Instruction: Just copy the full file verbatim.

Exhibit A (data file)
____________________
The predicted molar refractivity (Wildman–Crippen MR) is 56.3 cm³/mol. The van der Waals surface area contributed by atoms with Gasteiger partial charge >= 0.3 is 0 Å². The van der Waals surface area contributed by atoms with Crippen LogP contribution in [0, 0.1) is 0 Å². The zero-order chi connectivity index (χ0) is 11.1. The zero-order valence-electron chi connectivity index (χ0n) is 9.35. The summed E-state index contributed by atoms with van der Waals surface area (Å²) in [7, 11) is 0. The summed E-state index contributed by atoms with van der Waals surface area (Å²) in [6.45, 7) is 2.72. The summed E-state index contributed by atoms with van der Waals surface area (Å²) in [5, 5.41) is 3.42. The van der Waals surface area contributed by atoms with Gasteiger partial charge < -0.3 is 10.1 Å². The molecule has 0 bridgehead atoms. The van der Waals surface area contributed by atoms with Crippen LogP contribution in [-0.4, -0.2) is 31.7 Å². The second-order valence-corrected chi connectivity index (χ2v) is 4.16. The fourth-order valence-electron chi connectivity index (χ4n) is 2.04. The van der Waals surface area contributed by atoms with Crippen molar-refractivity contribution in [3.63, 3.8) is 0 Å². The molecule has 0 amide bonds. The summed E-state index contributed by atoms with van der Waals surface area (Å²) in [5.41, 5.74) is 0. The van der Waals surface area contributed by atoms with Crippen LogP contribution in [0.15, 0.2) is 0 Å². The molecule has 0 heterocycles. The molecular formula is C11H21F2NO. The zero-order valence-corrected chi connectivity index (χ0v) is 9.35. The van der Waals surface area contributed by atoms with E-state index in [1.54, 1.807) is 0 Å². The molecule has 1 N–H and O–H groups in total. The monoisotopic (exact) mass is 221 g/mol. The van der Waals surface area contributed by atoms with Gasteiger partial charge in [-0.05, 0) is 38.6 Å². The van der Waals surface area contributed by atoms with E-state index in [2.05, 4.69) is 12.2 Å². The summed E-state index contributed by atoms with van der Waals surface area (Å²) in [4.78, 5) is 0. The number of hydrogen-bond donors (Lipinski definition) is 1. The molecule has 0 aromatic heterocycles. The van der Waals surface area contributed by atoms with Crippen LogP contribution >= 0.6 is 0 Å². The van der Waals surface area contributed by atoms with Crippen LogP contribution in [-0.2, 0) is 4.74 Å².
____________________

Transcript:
The predicted molar refractivity (Wildman–Crippen MR) is 56.3 cm³/mol. The van der Waals surface area contributed by atoms with Gasteiger partial charge >= 0.3 is 0 Å². The van der Waals surface area contributed by atoms with Crippen LogP contribution in [0, 0.1) is 0 Å². The zero-order chi connectivity index (χ0) is 11.1. The zero-order valence-electron chi connectivity index (χ0n) is 9.35. The summed E-state index contributed by atoms with van der Waals surface area (Å²) in [7, 11) is 0. The summed E-state index contributed by atoms with van der Waals surface area (Å²) in [6.45, 7) is 2.72. The summed E-state index contributed by atoms with van der Waals surface area (Å²) in [5, 5.41) is 3.42. The van der Waals surface area contributed by atoms with Gasteiger partial charge < -0.3 is 10.1 Å². The molecule has 0 bridgehead atoms. The van der Waals surface area contributed by atoms with Crippen LogP contribution in [-0.4, -0.2) is 31.7 Å². The second-order valence-corrected chi connectivity index (χ2v) is 4.16. The fourth-order valence-electron chi connectivity index (χ4n) is 2.04. The van der Waals surface area contributed by atoms with Crippen molar-refractivity contribution in [3.63, 3.8) is 0 Å². The molecule has 0 amide bonds. The summed E-state index contributed by atoms with van der Waals surface area (Å²) in [5.41, 5.74) is 0. The van der Waals surface area contributed by atoms with Crippen LogP contribution in [0.15, 0.2) is 0 Å². The molecule has 0 heterocycles. The molecular formula is C11H21F2NO. The zero-order valence-corrected chi connectivity index (χ0v) is 9.35. The van der Waals surface area contributed by atoms with E-state index in [1.54, 1.807) is 0 Å². The molecule has 1 N–H and O–H groups in total. The monoisotopic (exact) mass is 221 g/mol. The van der Waals surface area contributed by atoms with Gasteiger partial charge in [-0.05, 0) is 38.6 Å². The van der Waals surface area contributed by atoms with E-state index in [2.05, 4.69) is 12.2 Å². The summed E-state index contributed by atoms with van der Waals surface area (Å²) in [4.78, 5) is 0. The number of hydrogen-bond donors (Lipinski definition) is 1. The molecule has 0 aromatic heterocycles. The van der Waals surface area contributed by atoms with Crippen LogP contribution >= 0.6 is 0 Å². The van der Waals surface area contributed by atoms with Crippen LogP contribution in [-0.2, 0) is 4.74 Å².